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The Republican National Convention-August 5-8, 1968 (Remembering 1968)
8/5/08 | Self

Posted on 08/04/2008 10:55:39 PM PDT by Nextrush

The summer of 1968 was a great time to forget the unpleasantness of changing schools that had happened earlier in the year.

I found escape in television and the offerings of the three and only networks along with "educational television" that would soon be known as PBS.

The game shows of daytime ("Match Game", "Lets Make A Deal") along with the entertainment of prime-time ("Dragnet", "Red Skelton") were running as usual until early August when political convention coverage took over.

It was wall-to-wall day and night coverage of the Republican National Convention I was seeing. The convention was being held in Miami Beach, Florida.

NBC's Chet Huntley and David Brinkley were presiding in front of a board showing candidates for president and their delegate numbers.

I saw Richard Nixon leading the pack, along with Nelson Rockefeller and in third place Ronald Reagan.

It was the first time I remember hearing these men's names. Other names were on the list, the "favorite son" candidates like George Romney of Michigan.

Behind the scenes the convention was unfolding with the backroom process leading to its inevitable conclusion.

The Republican Party would not allow a repeat of the conservative organization that allowed Barry Goldwater to take over the backroom caucus and state convention meetings of 1964.

This time the establishment of the backrooms was bringing Richard Nixon out of retirement. The man who was Eisenhower's vice-president, lost to Kennedy in 1960, then suffered defeat again running for governor of Calfornia in 1962. Nixon was now the man of the insiders.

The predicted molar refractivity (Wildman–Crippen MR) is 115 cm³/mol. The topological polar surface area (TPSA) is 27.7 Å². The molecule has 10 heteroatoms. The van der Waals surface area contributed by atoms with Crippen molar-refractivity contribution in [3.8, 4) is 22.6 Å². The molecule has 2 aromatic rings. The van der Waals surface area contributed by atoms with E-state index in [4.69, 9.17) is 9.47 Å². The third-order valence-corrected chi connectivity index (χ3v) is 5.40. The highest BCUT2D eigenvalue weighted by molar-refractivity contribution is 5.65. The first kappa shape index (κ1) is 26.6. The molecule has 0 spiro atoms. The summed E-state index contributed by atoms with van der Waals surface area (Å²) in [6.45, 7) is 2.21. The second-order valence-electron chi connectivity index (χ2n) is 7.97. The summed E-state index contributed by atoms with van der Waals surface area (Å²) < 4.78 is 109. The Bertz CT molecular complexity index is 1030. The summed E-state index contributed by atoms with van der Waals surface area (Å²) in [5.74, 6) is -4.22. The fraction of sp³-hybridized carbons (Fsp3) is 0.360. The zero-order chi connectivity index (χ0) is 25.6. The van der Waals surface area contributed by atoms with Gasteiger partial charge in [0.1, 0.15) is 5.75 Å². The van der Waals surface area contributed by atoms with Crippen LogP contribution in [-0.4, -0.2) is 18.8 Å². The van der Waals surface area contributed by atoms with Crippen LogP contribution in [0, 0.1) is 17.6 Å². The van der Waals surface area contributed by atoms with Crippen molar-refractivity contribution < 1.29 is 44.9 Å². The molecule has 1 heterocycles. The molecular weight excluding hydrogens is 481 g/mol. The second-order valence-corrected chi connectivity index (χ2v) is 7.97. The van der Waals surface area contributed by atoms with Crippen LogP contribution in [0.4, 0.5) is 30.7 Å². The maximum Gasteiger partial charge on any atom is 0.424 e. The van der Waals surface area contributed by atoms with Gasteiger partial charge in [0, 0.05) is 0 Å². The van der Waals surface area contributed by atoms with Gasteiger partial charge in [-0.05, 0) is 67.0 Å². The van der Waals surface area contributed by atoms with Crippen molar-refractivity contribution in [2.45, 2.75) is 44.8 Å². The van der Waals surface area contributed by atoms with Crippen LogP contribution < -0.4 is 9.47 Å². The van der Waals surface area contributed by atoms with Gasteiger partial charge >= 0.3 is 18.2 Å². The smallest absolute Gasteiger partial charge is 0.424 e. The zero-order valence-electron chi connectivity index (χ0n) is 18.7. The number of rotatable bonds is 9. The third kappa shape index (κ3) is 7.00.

There were a handful of GOP primaries in 1968 where voters gave California Governor Ronald Reagan the most votes. Reagan ran unopposed on the California ballot where he got most of those votes.

New York's Governor Nelson Rockefeller was in the fray like he was in 1964, but still damaged goods for being too liberal and for divorcing his wife to marry another woman. "Rocky" had his strength but was still far short of Nixon in delegates.

Nixon sewed up a majority of delegates and got the nomination.

Lyndon Johnson had painted Barry Goldwater as a "warmonger" in 1964, but now Johnson wore that label and Nixon pledged to bring an honorable peace in Vietnam.

Ronald Reagan only officially announced his presidential candidacy on August 5th, the first day of the convention.

When Richard Nixon picked his running mate, he chose Governor Spiro Agnew of Maryland. Agnew won election in 1966 by drawing a lot of black support against the old segregationist Democrat Party organization in Maryland.

Agnew openly supported Nelson Rockefeller for president, but earlier in the year angered many black leaders when he attacked the violence following Martin Luther King's assassination.

Agnew would go on to be known as a conservative type critic of the liberal media during the Nixon presidency, with the president distancing himself from the comments.